Dyspatch helps companies create emails you’ll actually want to open

Some marketers believe that to make more money, you have to send more emails, which Matt Harris, founder and CEO of Dyspatch, refers to as the “law of email.”

“All of those emails are leading to a decline in open engagement rates,” he told TechCrunch. “In addition, there is a new generation entering the workforce that isn’t email centric, and is having to learn how to email.”

Most marketers don’t take courses on email marketing, rather it’s a skill learned on-the-job, Harris added. As time goes on, people get to a point where they create their own designs and copy and paste lines of code into whatever email system they are using.

With the advent of multiple tools and resources for sending out email, it has become a challenge as people have to learn how to use different ones and the code they relied on doesn’t always work.

Harris started off with a solution called Sendwithus in 2018 that was a developer product in the email space. Later on, he and his team identified email production as a big problem and pivoted to become Dyspatch to bring a more drag-and-drop approach to designing emails. The company’s email production tool essentially takes the tips and tricks from people designing email well and makes it widely accessible.

Dyspatch is leveraging Google’s AMP for Email to launch its interactive email product, called Apps in Email, last year that makes implementing the AMP email elements simpler for non-technical users.

The tool is now being used by more than 300 customers, including Canva, which uses AMP emails to boost engagement with comment reply notifications.

“Dyspatch has massively reduced the hours our team spends on creating emails, which has allowed us to really scale our content production,” said Megan Walsh, global head of lifecycle marketing at Canva, in a written statement. “We’re producing over 20 emails a week, and the platform ensures every single one is on-brand, localized and responsive, without any engineering effort. It’s also allowed us to implement interactivity with AMP comment reply emails. The Dyspatch team was so supportive and collaborative on that project, and it’s been a huge success with our users.”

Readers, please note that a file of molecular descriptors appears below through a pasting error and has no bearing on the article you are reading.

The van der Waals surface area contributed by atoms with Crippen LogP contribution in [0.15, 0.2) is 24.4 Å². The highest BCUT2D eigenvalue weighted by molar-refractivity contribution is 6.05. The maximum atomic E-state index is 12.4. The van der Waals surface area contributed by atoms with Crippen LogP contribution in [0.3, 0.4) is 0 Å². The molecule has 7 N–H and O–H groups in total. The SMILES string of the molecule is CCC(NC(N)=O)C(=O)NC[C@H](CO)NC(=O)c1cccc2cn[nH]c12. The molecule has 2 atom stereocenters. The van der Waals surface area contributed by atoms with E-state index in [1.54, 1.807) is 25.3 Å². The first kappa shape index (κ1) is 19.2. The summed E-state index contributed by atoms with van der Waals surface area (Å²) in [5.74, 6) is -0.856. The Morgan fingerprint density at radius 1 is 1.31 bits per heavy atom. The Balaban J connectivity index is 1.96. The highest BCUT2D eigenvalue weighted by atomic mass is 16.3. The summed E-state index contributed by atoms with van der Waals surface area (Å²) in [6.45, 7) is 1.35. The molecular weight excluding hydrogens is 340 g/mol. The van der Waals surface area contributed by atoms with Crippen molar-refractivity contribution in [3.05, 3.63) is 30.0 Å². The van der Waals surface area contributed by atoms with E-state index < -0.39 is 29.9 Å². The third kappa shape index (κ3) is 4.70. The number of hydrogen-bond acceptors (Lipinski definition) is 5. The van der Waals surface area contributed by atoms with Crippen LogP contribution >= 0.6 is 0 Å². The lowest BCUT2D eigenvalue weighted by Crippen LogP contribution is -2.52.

Dyspatch

Dyspatch’s booking demo. Image Credits: Dyspatch

Dyspatch is already able to prove out that brands see a 500% increase in email engagement and 300% increase in email conversions after developing fully functional interactive AMP email campaigns, Harris said.

The company is now at the point where it is scaling its go-to-market and technology teams to support new customer growth, and raised $6 million in seed funding to help. Gradient Ventures led the round, with participation from Initialized Capital, Baseline Ventures, Blue Run Ventures, Scott Banister and VanEdge Partners. This is Dypatch’s first round of funding, but together with its previous company, they raised $11 million in total.

Dyspatch also plans to use this round of funding to further integrate with email service providers, like Oracle Eloqua and Salesforce Marketing Cloud, to make sure that users will be able to facilitate a seamless email workflow no matter which resources they use to send email.

The company focuses on how many people are using the app, and its customer base more than doubled in the past year. One of the repeated patterns Harris is seeing are customers coming back each year and adding more users. For example, one of its marquee customers initially bought 10 user seats in the first year of the contract, but within six months grew that by 10 times.

Next up, the company is taking steps to open up its technology to third parties and to build some of the features customers have been asking for, like calendar booking in email.

“Today we are building out the building blocks for apps, surveys and approval apps, but our DNA is an engineering company, so we want to build a marketplace so that third parties can build apps on our marketplace,” Harris added.

This article was originally published on https://techcrunch.com

Leave a Comment

This site uses Akismet to reduce spam. Learn how your comment data is processed.